The news of a new Easter egg in Westworld isn’t exactly a surprise. The show traffics in references, hidden meanings, and homages to just about every genre and medium there is.
But the second episode of season 3 pulled off a rare feat: a triple-layer Easter egg.
[Ed. note: This post contains spoilers for Westworld season 3 episode 2 and for the 1976 film Futureworld.]
Just like Maeve’s plot in the episode, which layered simulation on simulation on simulation, Westworld’s production pulled off a similar trick with the episodes references. While Maeve was inside Serac’s simulated version of Westworld, the show went all the way down the reference-rabbit hole to old movies and HBO series.
The first reference is about as big-picture as you can get. The entire existence of a Medievalworld, which Bernard and Stubbs behold as they’re making their way through Delos, is a nod to the 1976 film Futureworld, the sequel to the original Westworld movie.
Futureworld follows two reporters who have been invited to Delos’ newly reopened resort in order to review it and prove to the public that it’s safe — after the robot-revolt tragedy at Westworld park in the original movie. One of the new parks that exists in Futureworld is Medievalworld.
As it turns out, in the film, Delos is copying the DNA of guests in order to make clones of them without their knowledge. Near the end of the movie, one of the reporters kisses the other as a way to determining whether she’s a clone or not — sound familiar?
But creators Lisa Joy and Jonathan Nolan don’t stop there with the Easter eggs. Perhaps this episode’s most notable gag came as Bernard and Stubbs wandered through the halls of Delos. In one room of the soon-to-be-closed Medievalworld labs, there are two technicians talking about what’s next for them. The duo are none other than Game of Thrones TV-series co-creators and showrunners, David Benioff and D.B. Weiss. The two are discussing selling one of the Medievalworld attractions to a new company as the camera pans over to their subject: a massive black and red dragon, who looks very suspiciously like Drogon, straight from Game of Thrones. In the behind-the-scenes video that comes after the episode, Joy says that Dan and Dave were both really good sports and even let them borrow a dragon.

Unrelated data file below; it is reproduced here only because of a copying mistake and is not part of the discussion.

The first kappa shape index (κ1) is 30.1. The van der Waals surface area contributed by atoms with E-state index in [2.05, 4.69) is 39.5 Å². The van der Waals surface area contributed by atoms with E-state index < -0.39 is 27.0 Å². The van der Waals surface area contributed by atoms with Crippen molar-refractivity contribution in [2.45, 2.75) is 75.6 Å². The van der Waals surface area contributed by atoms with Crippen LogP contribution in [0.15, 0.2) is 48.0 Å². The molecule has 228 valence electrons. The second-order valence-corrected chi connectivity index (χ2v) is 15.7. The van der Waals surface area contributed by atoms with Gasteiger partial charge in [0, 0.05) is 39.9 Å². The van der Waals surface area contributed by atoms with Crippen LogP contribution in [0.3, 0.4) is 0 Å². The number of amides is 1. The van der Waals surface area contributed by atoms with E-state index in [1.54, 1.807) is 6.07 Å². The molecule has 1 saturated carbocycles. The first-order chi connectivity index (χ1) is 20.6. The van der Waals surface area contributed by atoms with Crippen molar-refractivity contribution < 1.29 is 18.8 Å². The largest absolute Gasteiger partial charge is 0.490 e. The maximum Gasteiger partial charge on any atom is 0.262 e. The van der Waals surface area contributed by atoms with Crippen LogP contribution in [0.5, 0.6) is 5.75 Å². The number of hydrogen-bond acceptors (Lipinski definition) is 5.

While the two’s appearance on the show, especially with maybe-Drogon in tow, would be a pretty massive intra-HBO reference on its own, this Easter egg goes down one level further. Dan, that’s D.B. Weiss’ character name in Westworld, mentions that he’s made a deal to sell maybe-Drogon to a small start-up in Costa Rica. Now, what company might want to buy a giant-scaly lizard in Costa Rica? Well probably InGen, the genetics company set up by John Hammond, who would go on to found Jurassic Park on Costa Rica’s fictional Isla Nublar.
If a Jurassic Park reference feels a little out-of-left field here, it’s worth mentioning that the original Jurassic Park novel was written by Michael Crichton, the writer and director of the original Westworld movie. So while they don’t necessarily confirm that they’re talking about InGen and Jurassic Park in this episode of Westworld, it’s probably safe to say we got the joke they were going for.
And there you have it, the reference, layered on a reference, layered on a reference that makes up Westworld season 3’s second episode. As an added bonus, these references and their strange over-the-top style matches Maeve’s plot in the episode perfectly, giving the whole show the exact kind of strangeness that Maeve must be feeling in War World and the fake version of Delos. While Easter eggs on Westworld aren’t new, it’s rare that they work this effectively to set a tone for viewers.